Soon our hero, who himself has a lot to hide, finds himself threatened by a dodgy type whose loss he has adjusted way down and embroiled with the beautiful married actress Flavia Malinverno. “People who’ve lost something, they call on you to adjust it, make the loss less hard to bear? As if their lives are broken in some way and they call on you to fix it,” Flavia dippily wonders. Lorimer also has his car torched and instantly goes from an object of affection to one of deep suspicion at the Fort. Then there is another case, the small matter of the rock star who may or may not be faking the Devil he says is sitting on his left shoulder.

Needless to say, Lorimer is “becoming fed up with this role of fall guy for other people’s woes.” Boyd adds a deep layer of psychological heft and a lighter level of humour to this thinking-person’s thriller by exploring Lorimer’s manifold personal and social fears. This is a man who desperately collects ancient helmets even though he knows they offer only “the illusion of protection.” Another of Armadillo’s many pleasures: its dose of delicious argot. Should Lorimer “oil” the apparent perpetrator of the Fedora Palace arson before he’s oiled himself? Or perhaps he just needs to “put the frighteners” on him. Boyd definitely puts the frighteners on his readers more than once in this cinematically seedy and dazzling literary display.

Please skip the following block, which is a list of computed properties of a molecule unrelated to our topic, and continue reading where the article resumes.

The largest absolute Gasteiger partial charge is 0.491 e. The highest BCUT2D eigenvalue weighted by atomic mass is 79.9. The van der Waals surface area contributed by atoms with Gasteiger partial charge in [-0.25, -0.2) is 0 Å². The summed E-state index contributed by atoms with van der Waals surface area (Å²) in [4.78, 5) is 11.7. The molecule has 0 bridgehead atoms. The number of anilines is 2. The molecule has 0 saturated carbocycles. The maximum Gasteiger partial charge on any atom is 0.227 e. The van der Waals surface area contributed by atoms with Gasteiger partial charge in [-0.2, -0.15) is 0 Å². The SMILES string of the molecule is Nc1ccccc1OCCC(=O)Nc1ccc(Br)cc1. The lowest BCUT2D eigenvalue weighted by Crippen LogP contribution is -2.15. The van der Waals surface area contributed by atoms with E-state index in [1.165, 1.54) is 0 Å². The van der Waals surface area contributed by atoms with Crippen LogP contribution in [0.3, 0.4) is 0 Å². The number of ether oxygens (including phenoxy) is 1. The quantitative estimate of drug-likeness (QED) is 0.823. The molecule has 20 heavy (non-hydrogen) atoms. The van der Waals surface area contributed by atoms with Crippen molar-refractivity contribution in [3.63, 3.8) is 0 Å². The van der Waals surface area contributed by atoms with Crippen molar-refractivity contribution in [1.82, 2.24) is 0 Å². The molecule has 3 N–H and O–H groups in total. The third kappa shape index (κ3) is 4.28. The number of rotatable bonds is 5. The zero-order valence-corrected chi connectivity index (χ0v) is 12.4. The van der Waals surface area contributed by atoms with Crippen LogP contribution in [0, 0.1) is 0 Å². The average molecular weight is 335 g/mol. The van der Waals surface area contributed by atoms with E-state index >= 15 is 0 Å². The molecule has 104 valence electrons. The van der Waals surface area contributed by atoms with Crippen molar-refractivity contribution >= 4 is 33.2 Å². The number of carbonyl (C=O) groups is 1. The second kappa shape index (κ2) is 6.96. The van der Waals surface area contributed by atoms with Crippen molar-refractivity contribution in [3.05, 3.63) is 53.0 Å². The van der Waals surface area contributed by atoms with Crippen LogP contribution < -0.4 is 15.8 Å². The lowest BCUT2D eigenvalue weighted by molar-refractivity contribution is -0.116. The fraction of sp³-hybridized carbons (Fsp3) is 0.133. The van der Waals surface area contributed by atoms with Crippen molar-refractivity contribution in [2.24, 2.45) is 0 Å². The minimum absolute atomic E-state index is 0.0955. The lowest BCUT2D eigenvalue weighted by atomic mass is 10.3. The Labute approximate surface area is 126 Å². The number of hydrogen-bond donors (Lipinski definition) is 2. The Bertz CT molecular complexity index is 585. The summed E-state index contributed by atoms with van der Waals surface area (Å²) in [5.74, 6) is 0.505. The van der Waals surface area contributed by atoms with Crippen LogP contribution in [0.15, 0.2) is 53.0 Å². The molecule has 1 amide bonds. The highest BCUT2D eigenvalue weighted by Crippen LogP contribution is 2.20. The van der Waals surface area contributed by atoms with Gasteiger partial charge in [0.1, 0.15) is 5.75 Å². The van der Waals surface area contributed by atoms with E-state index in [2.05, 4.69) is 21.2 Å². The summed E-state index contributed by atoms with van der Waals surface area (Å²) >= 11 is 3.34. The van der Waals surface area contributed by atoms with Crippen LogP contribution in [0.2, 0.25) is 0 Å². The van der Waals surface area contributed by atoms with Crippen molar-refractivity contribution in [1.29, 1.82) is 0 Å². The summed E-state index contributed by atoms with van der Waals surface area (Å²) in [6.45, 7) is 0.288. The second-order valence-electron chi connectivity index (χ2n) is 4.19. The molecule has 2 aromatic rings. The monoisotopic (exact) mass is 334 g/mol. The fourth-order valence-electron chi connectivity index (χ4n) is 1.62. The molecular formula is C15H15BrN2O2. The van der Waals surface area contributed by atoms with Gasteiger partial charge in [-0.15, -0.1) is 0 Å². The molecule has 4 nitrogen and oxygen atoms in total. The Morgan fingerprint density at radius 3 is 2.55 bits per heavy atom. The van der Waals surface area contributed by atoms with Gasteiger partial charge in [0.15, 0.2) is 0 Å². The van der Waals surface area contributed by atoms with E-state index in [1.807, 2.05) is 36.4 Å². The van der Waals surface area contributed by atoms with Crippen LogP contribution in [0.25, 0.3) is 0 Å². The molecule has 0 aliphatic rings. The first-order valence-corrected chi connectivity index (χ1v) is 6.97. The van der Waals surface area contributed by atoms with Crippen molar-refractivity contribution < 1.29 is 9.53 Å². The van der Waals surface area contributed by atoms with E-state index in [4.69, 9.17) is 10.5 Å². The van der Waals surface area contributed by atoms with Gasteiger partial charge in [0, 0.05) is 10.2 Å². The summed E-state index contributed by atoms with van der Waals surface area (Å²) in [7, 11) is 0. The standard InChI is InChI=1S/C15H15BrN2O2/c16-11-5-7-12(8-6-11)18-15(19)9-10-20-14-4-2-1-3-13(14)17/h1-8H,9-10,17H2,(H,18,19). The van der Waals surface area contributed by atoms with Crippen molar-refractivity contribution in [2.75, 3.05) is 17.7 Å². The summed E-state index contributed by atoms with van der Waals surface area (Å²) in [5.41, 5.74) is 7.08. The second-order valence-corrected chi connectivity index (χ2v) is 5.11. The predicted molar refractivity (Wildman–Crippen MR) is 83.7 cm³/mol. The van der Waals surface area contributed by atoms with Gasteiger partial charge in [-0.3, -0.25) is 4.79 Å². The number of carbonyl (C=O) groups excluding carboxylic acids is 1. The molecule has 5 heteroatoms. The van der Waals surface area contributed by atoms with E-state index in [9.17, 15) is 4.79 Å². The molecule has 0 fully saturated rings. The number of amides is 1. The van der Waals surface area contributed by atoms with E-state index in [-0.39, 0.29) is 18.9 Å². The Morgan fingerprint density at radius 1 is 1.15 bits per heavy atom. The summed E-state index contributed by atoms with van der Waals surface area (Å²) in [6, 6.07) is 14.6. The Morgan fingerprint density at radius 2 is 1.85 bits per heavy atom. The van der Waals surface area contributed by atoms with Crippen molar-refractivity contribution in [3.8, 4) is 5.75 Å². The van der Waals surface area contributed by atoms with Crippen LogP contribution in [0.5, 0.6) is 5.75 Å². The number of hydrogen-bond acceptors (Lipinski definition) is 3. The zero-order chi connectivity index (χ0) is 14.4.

Darkness, death and lots of dodgy goings on. It’s a good effort from Boyd but perhaps not quite what it should be. Enjoyable enough though.

 





Goodbye, farewell

11 03 2017

Goodbye to all that by Robert Graves

 

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In 1929 Robert Graves went to live abroad permanently, vowing ‘never to make England my home again’. This is his superb account of his life up until that ‘bitter leave-taking’: from his childhood and desperately unhappy school days at Charterhouse, to his time serving as a young officer in the First World War that was to haunt him throughout his life.

It also contains memorable encounters with fellow writers and poets, including Siegfried Sassoon and Thomas Hardy, and covers his increasingly unhappy marriage to Nancy Nicholson. Goodbye to All That, with its vivid, harrowing descriptions of the Western Front, is a classic war document, and also has immense value as one of the most candid self-portraits of an artist ever written.

Just brilliant this and one of the best autobiographies I can recall. Graves somehow manages to encounter just about every notable artist around during his time in the trenches but also beyond. There is some comedy as well as tragedy in here, most notably when Graves’ unit is sent, in error, to Cork instead of York thanks to a Morse code mistake. Highly recommended

4.5 stars





Bleedin’ hell

4 03 2017

Bleeding Edge by Thomas Pynchon